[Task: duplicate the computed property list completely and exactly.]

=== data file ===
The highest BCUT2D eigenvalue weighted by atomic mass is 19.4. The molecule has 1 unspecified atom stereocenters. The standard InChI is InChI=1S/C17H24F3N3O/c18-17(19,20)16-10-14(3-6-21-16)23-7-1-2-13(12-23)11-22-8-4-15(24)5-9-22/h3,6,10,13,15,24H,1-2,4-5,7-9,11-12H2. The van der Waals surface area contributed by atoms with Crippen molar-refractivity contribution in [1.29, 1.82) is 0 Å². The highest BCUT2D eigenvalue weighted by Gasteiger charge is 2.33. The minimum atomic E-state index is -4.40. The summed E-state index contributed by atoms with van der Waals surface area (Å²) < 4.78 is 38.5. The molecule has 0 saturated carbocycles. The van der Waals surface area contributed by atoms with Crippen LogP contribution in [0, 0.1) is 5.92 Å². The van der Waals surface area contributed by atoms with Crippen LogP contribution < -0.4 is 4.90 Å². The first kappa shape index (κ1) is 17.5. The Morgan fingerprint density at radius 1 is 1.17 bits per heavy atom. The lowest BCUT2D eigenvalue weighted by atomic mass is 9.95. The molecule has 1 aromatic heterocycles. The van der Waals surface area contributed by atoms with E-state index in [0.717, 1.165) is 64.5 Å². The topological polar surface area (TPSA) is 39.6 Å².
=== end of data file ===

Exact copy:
The highest BCUT2D eigenvalue weighted by atomic mass is 19.4. The molecule has 1 unspecified atom stereocenters. The standard InChI is InChI=1S/C17H24F3N3O/c18-17(19,20)16-10-14(3-6-21-16)23-7-1-2-13(12-23)11-22-8-4-15(24)5-9-22/h3,6,10,13,15,24H,1-2,4-5,7-9,11-12H2. The van der Waals surface area contributed by atoms with Crippen molar-refractivity contribution in [1.29, 1.82) is 0 Å². The highest BCUT2D eigenvalue weighted by Gasteiger charge is 2.33. The minimum atomic E-state index is -4.40. The summed E-state index contributed by atoms with van der Waals surface area (Å²) < 4.78 is 38.5. The molecule has 0 saturated carbocycles. The van der Waals surface area contributed by atoms with Crippen LogP contribution in [0, 0.1) is 5.92 Å². The van der Waals surface area contributed by atoms with Crippen LogP contribution < -0.4 is 4.90 Å². The first kappa shape index (κ1) is 17.5. The Morgan fingerprint density at radius 1 is 1.17 bits per heavy atom. The lowest BCUT2D eigenvalue weighted by atomic mass is 9.95. The molecule has 1 aromatic heterocycles. The van der Waals surface area contributed by atoms with E-state index in [0.717, 1.165) is 64.5 Å². The topological polar surface area (TPSA) is 39.6 Å².